FILE – In this April 30, 2021, file photo surrounded by lawmakers, Florida Gov.Ron DeSantis speaks at the end of a legislative session at the Capitol in Tallahassee, Fla. Now that the pandemic appears to be waning and DeSantis is heading into his reelection campaign next year, he has emerged from the political uncertainty as one of the most prominent Republican governors and an early White House front-runner in 2024 among Donald Trump’s acolytes, if the former president doesn’t run again. (AP Photo/Wilfredo Lee, File)

TAMPA (WFLA) – A federal judge Wednesday put on hold a first-of-its-kind law in Florida that authorized the state to penalize social media companies when they ban political candidates, a win for social media companies as they try to keep control of their platforms.

U.S. District Judge Robert Hinkle issued a preliminary injunction blocking enforcement of the law, which was scheduled to go into effect Thursday.

Hinkle said the law’s ban on “deplatforming” likely violated the free speech rights of the tech companies, which under the First Amendment are generally free to decide what to publish without government interference.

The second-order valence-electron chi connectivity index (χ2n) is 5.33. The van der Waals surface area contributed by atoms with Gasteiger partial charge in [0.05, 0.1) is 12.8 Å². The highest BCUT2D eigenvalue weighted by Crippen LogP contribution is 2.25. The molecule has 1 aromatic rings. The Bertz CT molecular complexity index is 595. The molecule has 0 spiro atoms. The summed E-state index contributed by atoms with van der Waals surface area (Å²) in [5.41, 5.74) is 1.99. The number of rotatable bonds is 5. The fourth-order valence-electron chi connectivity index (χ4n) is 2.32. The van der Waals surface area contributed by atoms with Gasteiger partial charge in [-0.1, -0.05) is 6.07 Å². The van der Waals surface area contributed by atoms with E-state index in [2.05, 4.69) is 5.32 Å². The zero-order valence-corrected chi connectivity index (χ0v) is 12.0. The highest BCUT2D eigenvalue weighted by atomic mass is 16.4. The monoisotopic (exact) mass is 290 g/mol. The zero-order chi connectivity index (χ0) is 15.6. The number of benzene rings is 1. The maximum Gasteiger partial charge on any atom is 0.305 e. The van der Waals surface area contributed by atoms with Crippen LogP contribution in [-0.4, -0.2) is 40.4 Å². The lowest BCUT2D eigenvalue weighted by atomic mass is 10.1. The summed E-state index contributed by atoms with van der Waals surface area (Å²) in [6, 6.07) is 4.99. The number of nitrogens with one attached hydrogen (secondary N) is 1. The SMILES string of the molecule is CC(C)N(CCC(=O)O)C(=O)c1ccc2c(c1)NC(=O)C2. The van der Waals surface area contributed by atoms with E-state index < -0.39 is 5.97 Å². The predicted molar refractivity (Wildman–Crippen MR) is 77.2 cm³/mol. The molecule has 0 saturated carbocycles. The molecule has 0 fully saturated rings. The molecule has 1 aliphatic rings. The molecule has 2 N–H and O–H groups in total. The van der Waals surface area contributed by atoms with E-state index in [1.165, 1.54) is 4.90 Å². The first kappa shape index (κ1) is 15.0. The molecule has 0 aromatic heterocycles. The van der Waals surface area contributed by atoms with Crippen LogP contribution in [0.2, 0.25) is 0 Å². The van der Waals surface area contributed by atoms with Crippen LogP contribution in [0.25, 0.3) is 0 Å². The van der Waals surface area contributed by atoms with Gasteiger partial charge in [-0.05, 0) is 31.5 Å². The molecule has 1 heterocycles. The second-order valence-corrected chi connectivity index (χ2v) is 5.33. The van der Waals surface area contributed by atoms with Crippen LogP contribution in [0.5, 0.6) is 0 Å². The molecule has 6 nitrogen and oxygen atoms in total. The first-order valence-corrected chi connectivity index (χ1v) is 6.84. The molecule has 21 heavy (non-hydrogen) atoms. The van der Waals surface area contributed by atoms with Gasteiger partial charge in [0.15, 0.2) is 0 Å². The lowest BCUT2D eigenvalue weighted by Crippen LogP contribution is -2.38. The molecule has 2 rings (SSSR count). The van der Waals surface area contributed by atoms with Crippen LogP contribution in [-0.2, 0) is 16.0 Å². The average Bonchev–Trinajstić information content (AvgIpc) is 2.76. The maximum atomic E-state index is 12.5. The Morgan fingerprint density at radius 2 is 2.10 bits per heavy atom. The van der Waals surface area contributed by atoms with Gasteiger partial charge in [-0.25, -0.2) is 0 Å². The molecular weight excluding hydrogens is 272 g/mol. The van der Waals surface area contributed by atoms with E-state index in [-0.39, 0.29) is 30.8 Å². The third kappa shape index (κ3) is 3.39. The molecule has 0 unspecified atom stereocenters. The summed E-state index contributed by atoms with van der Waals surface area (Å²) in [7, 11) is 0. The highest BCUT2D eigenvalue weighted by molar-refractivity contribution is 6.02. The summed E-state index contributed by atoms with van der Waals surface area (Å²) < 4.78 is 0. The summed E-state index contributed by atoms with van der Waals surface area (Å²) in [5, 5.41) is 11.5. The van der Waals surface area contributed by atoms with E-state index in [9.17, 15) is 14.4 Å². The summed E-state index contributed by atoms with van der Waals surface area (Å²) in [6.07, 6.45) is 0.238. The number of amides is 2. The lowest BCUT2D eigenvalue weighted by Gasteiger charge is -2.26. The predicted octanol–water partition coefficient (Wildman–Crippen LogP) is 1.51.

“The legislation compels providers to host speech that violates their standards — speech they otherwise would not host — and forbids providers from speaking as they otherwise would,” he wrote.

Referring to the sweeping scope of the law, he added: “Like prior First Amendment restrictions, this is an instance of burning the house to roast a pig.”

The law stated that a platform may not “permanently delete or ban” a candidate for office. Suspensions of up to 14 days are allowed under the law, and a service could still remove individual posts that violate its terms of service.

The state’s election commission power to fine media companies up to $250,000 a day for “deplatforming” any candidate for statewide office, and $25,000 per day for de-platforming candidates for non-statewide offices.

The legislation is an apparent nod to President Donald Trump, who was banned from Twitter and Facebook earlier this year.

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